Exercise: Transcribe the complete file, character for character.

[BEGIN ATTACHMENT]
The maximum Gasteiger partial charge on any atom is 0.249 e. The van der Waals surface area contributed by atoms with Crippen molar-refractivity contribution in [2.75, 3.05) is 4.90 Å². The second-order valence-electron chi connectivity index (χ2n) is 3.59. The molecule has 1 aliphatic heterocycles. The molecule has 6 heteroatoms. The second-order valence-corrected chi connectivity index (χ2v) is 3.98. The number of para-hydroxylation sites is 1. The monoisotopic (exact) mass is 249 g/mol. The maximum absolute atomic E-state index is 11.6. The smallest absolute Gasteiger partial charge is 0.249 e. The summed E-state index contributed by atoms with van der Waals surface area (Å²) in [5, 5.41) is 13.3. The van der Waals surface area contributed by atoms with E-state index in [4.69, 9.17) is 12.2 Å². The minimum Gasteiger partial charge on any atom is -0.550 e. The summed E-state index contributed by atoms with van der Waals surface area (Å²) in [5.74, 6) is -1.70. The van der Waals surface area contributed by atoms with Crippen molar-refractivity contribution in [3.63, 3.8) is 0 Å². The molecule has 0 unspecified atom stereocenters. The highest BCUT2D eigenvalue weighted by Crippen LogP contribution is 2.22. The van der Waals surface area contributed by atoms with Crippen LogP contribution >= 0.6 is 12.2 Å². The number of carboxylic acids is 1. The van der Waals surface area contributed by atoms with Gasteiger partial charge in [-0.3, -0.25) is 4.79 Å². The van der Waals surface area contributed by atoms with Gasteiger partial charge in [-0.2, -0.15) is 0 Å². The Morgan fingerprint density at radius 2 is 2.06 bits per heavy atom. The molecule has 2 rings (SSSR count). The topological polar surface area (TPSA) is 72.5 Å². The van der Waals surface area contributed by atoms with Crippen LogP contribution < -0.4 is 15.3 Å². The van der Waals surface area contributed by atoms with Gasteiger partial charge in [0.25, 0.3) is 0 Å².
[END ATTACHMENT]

The maximum Gasteiger partial charge on any atom is 0.249 e. The van der Waals surface area contributed by atoms with Crippen molar-refractivity contribution in [2.75, 3.05) is 4.90 Å². The second-order valence-electron chi connectivity index (χ2n) is 3.59. The molecule has 1 aliphatic heterocycles. The molecule has 6 heteroatoms. The second-order valence-corrected chi connectivity index (χ2v) is 3.98. The number of para-hydroxylation sites is 1. The monoisotopic (exact) mass is 249 g/mol. The maximum absolute atomic E-state index is 11.6. The smallest absolute Gasteiger partial charge is 0.249 e. The summed E-state index contributed by atoms with van der Waals surface area (Å²) in [5, 5.41) is 13.3. The van der Waals surface area contributed by atoms with E-state index in [4.69, 9.17) is 12.2 Å². The minimum Gasteiger partial charge on any atom is -0.550 e. The summed E-state index contributed by atoms with van der Waals surface area (Å²) in [5.74, 6) is -1.70. The van der Waals surface area contributed by atoms with Crippen molar-refractivity contribution in [3.63, 3.8) is 0 Å². The molecule has 0 unspecified atom stereocenters. The highest BCUT2D eigenvalue weighted by Crippen LogP contribution is 2.22. The van der Waals surface area contributed by atoms with Crippen LogP contribution >= 0.6 is 12.2 Å². The number of carboxylic acids is 1. The van der Waals surface area contributed by atoms with Gasteiger partial charge in [-0.3, -0.25) is 4.79 Å². The van der Waals surface area contributed by atoms with Gasteiger partial charge in [-0.2, -0.15) is 0 Å². The Morgan fingerprint density at radius 2 is 2.06 bits per heavy atom. The molecule has 2 rings (SSSR count). The topological polar surface area (TPSA) is 72.5 Å². The van der Waals surface area contributed by atoms with Crippen LogP contribution < -0.4 is 15.3 Å². The van der Waals surface area contributed by atoms with Gasteiger partial charge in [0.25, 0.3) is 0 Å².